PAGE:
- Psychological abuse occurs when children are not provided with the necessary environment to develop mentally. It might be controlling access to school, activities, peers, family and others.
- Sexual abuse is any sexual activity in which a child is allowed, encouraged, or forced to participate. This can include sexual touching and fondling, exhibitionism, sexual intercourse, incest, and pornography.
Neglect is just as detrimental to children’s well-being as is abuse. Neglect occurs when a child is deprived of essential needs.
- Physical neglect involves denying or leaving a child without nutrition, clothing, housing, health care, hygiene, education, or proper supervision as warranted by their age and development.
- Emotional neglect occurs when a child is neither nurtured nor provided with encouragement, love, or security. Also included in emotional neglect is the withholding of physical and emotional contact to the detriment of the child’s normal emotional development, and in extreme cases, physical development.
Why does child abuse and neglect occur? There is no one single cause. It occurs in all types of families regardless of race, culture, ethnicity, socioeconomic status or religious group. Research does indicate that several risk factors are commonly associated with child abuse and neglect. Earlier findings closely mirror more recent theories which the Child Welfare Information Gateway suggests can be organized into four main systems: 1) the family, 2) the child, 3) the community, and 4) the society. (2007, http://www.childwelfare.gov/preventing/overview/risk.cfm)
Those factors in the family system which place children at a high risk for maltreatment are:
- History of substance abuse, including alcohol or drugs
- Parents having a history of childhood abuse as well as childhood sexual abuse
- Higher incidence of domestic violence
- Inadequacy of parenting and/or communication skills
Children are not responsible for the abuse they receive, but some of their characteristics are associated with higher risk:
- A child born after a difficult or unplanned pregnancy, who is of the “wrong” sex, or who is born outside of marriage
- A child exhibiting traits such as fussiness or hyperactivity that create stress
- A child with disabilities or mental retardation
- Age and gender may be predictive of abuse. Risk for sexual abuse increases with age and is more likely to be forced upon females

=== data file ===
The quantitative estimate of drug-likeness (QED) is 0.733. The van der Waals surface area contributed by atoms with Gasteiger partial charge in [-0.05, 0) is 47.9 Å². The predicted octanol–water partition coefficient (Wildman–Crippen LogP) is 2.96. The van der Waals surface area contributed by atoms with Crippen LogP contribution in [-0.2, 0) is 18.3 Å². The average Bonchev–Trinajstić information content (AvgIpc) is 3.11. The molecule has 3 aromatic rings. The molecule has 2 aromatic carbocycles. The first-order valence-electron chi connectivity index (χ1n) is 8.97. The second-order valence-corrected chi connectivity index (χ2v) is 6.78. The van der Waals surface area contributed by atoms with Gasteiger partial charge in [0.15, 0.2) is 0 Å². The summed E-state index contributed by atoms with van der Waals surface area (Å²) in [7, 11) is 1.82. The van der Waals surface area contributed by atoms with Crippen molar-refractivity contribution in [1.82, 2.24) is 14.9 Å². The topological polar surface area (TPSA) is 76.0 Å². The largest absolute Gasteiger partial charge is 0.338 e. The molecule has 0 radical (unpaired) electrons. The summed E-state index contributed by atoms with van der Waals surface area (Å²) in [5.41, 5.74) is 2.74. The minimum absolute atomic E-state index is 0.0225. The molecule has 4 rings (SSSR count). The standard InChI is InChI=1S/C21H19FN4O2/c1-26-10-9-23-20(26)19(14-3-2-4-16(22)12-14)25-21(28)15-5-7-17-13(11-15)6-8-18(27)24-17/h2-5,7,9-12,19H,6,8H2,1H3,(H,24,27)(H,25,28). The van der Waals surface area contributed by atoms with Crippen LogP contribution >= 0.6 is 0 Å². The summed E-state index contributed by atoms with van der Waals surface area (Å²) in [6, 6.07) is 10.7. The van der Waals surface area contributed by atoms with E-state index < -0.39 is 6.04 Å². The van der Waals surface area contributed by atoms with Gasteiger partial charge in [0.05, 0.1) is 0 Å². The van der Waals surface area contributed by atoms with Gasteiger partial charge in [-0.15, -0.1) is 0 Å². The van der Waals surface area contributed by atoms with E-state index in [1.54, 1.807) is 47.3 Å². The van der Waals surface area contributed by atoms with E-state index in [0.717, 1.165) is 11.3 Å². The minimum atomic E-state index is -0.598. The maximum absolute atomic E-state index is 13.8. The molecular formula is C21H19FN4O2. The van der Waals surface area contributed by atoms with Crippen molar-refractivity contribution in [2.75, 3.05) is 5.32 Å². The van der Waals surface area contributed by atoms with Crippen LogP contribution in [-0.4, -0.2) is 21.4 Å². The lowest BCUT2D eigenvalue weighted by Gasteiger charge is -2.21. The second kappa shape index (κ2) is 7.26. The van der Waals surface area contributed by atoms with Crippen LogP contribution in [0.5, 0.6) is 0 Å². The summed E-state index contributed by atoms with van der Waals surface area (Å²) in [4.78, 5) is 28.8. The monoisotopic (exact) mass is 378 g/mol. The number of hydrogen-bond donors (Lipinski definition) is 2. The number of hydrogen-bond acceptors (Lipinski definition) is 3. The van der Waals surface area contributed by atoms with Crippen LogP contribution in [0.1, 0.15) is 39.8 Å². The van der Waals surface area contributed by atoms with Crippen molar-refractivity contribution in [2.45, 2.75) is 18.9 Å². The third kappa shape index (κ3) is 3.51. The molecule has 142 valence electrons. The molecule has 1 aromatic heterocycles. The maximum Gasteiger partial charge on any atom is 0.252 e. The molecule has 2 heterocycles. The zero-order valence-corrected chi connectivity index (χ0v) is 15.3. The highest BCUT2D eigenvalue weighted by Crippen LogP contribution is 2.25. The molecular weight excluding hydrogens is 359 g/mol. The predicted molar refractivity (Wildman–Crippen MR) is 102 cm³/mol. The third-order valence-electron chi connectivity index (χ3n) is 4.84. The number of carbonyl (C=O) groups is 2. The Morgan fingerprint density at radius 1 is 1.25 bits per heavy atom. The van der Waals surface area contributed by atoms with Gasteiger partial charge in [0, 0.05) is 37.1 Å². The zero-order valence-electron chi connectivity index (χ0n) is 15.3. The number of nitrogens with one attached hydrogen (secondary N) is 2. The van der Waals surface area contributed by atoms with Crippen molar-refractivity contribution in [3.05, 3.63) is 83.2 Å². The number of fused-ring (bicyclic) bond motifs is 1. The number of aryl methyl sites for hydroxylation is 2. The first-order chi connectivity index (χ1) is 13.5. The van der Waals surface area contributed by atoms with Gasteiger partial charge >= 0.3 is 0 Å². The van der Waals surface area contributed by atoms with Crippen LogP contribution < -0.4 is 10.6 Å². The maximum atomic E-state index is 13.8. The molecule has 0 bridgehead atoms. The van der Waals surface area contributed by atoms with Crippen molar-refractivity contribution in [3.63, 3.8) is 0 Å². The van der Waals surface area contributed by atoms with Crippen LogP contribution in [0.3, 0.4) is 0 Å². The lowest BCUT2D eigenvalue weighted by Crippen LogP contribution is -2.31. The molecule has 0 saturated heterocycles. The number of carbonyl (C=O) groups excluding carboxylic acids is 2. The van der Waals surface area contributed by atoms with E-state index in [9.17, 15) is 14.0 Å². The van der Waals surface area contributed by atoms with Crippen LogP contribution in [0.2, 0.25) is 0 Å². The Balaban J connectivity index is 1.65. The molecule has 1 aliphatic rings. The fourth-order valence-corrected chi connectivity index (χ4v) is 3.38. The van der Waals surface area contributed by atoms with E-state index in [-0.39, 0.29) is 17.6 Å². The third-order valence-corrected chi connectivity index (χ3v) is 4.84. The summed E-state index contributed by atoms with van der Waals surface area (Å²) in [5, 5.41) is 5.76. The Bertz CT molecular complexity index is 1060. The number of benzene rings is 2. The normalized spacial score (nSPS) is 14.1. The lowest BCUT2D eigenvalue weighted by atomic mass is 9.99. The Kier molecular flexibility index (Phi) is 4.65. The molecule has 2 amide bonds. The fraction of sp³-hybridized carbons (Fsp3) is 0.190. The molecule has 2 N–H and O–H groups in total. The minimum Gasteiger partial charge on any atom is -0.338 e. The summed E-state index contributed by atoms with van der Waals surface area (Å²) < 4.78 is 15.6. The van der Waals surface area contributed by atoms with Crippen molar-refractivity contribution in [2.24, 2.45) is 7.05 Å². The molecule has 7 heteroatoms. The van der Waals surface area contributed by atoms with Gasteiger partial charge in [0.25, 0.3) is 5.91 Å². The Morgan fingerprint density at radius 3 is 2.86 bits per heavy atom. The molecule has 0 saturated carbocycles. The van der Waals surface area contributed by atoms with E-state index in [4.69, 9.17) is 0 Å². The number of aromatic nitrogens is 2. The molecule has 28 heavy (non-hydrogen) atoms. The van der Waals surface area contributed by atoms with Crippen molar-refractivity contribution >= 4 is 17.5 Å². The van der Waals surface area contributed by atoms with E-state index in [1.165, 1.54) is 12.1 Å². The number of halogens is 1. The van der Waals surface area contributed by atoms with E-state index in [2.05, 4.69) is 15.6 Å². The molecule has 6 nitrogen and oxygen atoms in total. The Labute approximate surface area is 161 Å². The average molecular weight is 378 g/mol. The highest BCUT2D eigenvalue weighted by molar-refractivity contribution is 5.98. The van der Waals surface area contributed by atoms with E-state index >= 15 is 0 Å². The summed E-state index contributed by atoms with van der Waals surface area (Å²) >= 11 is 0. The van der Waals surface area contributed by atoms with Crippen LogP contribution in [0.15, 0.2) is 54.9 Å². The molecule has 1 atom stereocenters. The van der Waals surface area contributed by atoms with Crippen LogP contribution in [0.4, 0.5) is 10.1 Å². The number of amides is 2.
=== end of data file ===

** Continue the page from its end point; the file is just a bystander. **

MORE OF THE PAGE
National studies have linked several community factors with increased child abuse and neglect:
- Higher poverty rate
- Increased incidences of violence
- Higher unemployment rate
- Social isolation with fewer friends and family who are close and less contact with them
- Lack of support systems which could include family and friends but also include outside support resources
Although this factor is the least understood and researched, it is thought there are social factors which might be linked:
- Narrow legal definitions of child abuse and neglect
- Social acceptance of violence through video games, television and films, and music lyrics
- Political or religious views that value noninterference in families
There are numerous indications in the child’s appearance or behavior that raise the possibility that child abuse or neglect has occurred or might occur. These signs individually are not predictors of child abuse, but if several are evident, suspicion of abuse may be warranted.
- Unexplained or unusual bruises, welts, burns, cuts, bite marks or fractures
- Frequent injuries, even if explained as accidental
- Often dirty, tired, no energy, hungry
- Clothes dirty or not appropriate for weather conditions
- Wears concealing clothing (long sleeves, high neck) to hide injuries
- Needs glasses, dental care, or has other obvious medical needs
- Comes to school without breakfast, often does not have lunch or lunch money
- Child under the age of six left in a car unattended
- Reports injury inflicted by parent
- Child’s story about how injury occurred is not believable
- Wary of physical contact; avoids other people, including children